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Finding Dispersion relation

  1. Sep 4, 2011 #1
    [itex]\imath\frac{\partial u}{\partial t} + \frac{\partial^2 u}{\partial x^2}=0[/itex]

    [itex]\left(x,t\right) = \int^{\infty}_{-\infty}A\left(k\right)e^{\imath\left(kx-wt\right)}dk[/itex]

    [itex]u\left(x,0\right)=\delta\left(x\right) [/itex]

    This is what I am working with. I am supposed to find the dispersion relation. So far I have gotten

    [itex]A\left(k\right) = \frac{1}{2\pi}\int^{\infty}_{-\infty}\delta\left(x\right)e^{-\imath\left(kx\right)}dx = \frac{1}{2\pi}[/itex]

    plugging this in to u(x,t) do I work with

    [itex] u\left(x,t\right) =\frac{1}{2\pi}\int^{\infty}_{-\infty}e^{\imath\left(kx-wt\right)}dk[/itex]

    This is where I am stuck. I know w(k) is the dispersion relation. If I put in the pde do I just deal with

    [itex] \imath \left(-\imath w\right) + \frac{d^{2}u}{dt^{2}} = w +\frac{d^{2}u}{dt^{2}}=0 [/itex]

    not sure how to pull out the dispersion equation or if I am even going the right route. Any clues on how to proceed would be most appreciated. Solving this equation does not seem to get me to where I want to be. Thanks!
    Last edited: Sep 4, 2011
  2. jcsd
  3. Sep 4, 2011 #2
    Am I making this too hard on myself. I just saw a similar problem and according to this book I should just get

    [itex] w-k^2=0\Rightarrow w=k^2 [/itex]

    I figured this out I believe.
    Last edited: Sep 4, 2011
  4. Sep 5, 2011 #3


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    Homework Helper

    You have:
    i\frac{\partial u}{\partial t}+\frac{\partial^{2}u}{\partial x^{2}}dk
    u=\int_{-\infty}^{\infty}A(k)e^{i(kx-\omega (k)t)}
    So we just differentiate!
    \frac{\partial u}{\partial t}=\int_{-\infty}^{\infty}(-i\omega (k))A(k)e^{i(kx-\omega (k)t)}dk,\quad\frac{\partial^{2}u}{\partial x^{2}}=\int_{-\infty}^{\infty}A(k)(-k^{2})e^{i(kx-\omega (k)t)}dk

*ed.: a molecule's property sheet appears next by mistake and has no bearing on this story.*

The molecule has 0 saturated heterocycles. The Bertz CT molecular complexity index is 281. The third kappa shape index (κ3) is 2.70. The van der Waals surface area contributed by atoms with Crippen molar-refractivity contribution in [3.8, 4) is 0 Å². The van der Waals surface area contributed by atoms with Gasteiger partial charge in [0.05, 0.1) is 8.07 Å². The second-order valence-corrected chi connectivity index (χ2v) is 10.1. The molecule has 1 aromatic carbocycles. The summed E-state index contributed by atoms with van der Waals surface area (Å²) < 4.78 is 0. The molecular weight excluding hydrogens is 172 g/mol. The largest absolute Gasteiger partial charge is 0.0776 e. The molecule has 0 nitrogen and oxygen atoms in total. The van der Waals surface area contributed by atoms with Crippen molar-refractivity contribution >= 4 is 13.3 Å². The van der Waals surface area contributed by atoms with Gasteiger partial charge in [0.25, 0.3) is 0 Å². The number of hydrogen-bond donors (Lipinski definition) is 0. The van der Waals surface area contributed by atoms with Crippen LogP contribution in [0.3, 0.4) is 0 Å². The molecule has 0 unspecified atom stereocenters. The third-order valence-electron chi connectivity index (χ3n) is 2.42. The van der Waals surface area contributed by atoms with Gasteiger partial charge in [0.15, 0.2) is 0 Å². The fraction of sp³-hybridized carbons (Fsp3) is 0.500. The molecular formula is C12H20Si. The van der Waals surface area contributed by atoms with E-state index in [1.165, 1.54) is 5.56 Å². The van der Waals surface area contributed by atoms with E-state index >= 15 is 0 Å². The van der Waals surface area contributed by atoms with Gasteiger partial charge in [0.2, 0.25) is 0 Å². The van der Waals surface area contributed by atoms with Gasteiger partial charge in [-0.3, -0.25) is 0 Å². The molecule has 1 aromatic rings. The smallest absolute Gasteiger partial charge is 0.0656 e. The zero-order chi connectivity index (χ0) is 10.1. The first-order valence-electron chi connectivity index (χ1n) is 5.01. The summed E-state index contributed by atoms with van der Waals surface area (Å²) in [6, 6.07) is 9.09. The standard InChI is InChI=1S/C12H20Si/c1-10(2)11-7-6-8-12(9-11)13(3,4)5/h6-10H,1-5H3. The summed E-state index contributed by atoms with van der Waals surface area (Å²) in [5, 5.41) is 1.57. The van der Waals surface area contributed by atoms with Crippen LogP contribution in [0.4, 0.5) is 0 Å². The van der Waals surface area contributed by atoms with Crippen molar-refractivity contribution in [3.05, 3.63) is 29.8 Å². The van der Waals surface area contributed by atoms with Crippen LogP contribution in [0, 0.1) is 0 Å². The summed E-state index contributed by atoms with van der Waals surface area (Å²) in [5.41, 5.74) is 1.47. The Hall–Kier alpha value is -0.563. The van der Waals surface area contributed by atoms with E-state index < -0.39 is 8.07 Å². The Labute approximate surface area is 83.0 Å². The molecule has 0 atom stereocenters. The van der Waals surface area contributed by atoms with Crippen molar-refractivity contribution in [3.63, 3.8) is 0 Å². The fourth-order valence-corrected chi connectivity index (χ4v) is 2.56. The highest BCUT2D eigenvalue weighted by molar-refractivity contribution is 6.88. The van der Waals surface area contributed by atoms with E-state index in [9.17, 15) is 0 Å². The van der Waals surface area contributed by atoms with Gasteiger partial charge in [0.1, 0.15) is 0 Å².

Insert the above into your equation to obtain the dispersion relation.
  5. Sep 7, 2011 #4
    Is that dk a typo? Not sure what it is there for.

    My professor said to just use

    [itex] \phi\left(x,t\right)=A\left(k\right)e^\left(i\left(kx-wt\right)\right) [/itex]

    to find the dispersion relation, therefore leaving me with

    [itex] w=k^2 [/itex]

    and that the integral is just the "sum" of all the solutions.

    Thanks for the help!
  6. Sep 7, 2011 #5


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    Homework Helper

    You have to integrate over all possible wavenumbers k, so when do the substitution as I suggested you can get everything to one side as:
    \int_{-\infty}^{\infty}(\omega (k)-k^{2})A(k)e^{i(kx-\omega (k)t)}dk=0
    The only way for this integral to be zero of if the integrand is zero and hence you have your dispersion relation.
  7. Sep 7, 2011 #6
    Ahhhh...makes sense now. Thank you for the clarification.
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